David Bourget (Western Ontario)
David Chalmers (ANU, NYU)
Rafael De Clercq
Jack Alan Reynolds
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Linguistics and Philosophy 34 (3):223-256 (2011)
We offer a formal account of the English past tenses. We see the perfect as having reference time at speech time and the preterite as having reference time at event time. We formalize four constraints on reference time, which we bundle together under the term ‘perspective’. Once these constraints are satisfied at the different reference times of the perfect and preterite, the contrasting functions of these tenses are explained. Thus we can account formally for the ‘definiteness effect’ and the ‘lifetime effect’ of the perfect, for the fact that the perfect seems to ‘explain’ something about the present, and that the perfect cannot presuppose a past time point. We explain why perfect and preterite can sometimes be interchangeable, and we offer a solution to the ’present perfect puzzle’. We explain the unacceptability of notorious examples of the perfect such as * Gutenberg has discovered the art of printing . We give greater definition to the familiar notions of ‘current relevance’ and ‘extended now’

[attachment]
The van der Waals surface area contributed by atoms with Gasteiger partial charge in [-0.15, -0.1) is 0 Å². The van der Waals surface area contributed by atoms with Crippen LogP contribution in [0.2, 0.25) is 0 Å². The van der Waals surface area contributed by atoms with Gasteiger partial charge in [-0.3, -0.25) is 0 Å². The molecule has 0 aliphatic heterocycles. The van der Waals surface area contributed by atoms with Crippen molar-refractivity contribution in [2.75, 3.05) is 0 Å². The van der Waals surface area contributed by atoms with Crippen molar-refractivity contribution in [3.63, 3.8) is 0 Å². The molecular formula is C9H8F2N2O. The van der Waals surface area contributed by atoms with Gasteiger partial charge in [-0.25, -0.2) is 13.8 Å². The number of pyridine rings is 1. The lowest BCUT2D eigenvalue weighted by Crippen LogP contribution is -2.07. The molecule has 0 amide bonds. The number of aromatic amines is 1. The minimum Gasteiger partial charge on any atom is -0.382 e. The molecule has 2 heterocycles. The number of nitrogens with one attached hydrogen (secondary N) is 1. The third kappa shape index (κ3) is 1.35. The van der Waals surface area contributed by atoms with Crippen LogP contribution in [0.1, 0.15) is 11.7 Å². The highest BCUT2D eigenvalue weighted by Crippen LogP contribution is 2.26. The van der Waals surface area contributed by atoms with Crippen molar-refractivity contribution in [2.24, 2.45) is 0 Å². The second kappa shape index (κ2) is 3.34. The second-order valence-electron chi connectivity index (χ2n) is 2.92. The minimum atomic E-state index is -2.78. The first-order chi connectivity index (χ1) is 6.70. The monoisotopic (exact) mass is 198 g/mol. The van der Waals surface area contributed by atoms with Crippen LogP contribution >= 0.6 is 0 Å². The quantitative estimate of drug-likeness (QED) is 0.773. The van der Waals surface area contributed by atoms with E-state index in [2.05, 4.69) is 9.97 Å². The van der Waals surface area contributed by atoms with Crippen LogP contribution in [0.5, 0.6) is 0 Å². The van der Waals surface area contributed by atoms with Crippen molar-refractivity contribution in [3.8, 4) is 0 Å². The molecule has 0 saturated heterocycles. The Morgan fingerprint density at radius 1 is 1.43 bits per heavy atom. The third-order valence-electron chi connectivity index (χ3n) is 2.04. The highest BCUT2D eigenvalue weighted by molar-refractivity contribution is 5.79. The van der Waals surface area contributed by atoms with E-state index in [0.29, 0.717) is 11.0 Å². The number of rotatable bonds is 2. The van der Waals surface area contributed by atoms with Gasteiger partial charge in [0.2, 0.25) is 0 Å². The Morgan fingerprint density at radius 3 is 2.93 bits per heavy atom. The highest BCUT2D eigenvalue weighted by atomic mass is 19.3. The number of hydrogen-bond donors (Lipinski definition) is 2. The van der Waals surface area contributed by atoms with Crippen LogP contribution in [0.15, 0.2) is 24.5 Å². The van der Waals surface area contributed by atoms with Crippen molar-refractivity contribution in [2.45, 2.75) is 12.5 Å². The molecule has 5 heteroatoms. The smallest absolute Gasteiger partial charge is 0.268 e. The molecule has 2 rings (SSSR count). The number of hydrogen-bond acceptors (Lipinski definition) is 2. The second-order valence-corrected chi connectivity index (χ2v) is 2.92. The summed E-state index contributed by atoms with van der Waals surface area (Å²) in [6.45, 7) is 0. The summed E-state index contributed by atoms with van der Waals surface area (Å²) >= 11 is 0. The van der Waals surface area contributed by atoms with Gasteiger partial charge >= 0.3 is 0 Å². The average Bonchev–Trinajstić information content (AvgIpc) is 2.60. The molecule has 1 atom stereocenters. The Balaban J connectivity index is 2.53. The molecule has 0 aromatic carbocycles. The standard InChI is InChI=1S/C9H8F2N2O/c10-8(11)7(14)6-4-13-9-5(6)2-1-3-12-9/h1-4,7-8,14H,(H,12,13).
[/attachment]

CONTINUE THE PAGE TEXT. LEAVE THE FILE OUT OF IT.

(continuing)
|Keywords||Past tenses Perfect Preterite Reference time Lifetime effect Presuppositions Update|
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References found in this work BETA
Hans Reichenbach (1980). Elements of Symbolic Logic. Dover Publications.
Zeno Vendler (1967). Linguistics in Philosophy. Cornell University Press.
Barbara Hall Partee (1973). Some Structural Analogies Between Tenses and Pronouns in English. Journal of Philosophy 70 (18):601-609.
David R. Dowty (1977). Toward a Semantic Analysis of Verb Aspect and the English 'Imperfective' Progressive. Linguistics and Philosophy 1 (1):45 - 77.
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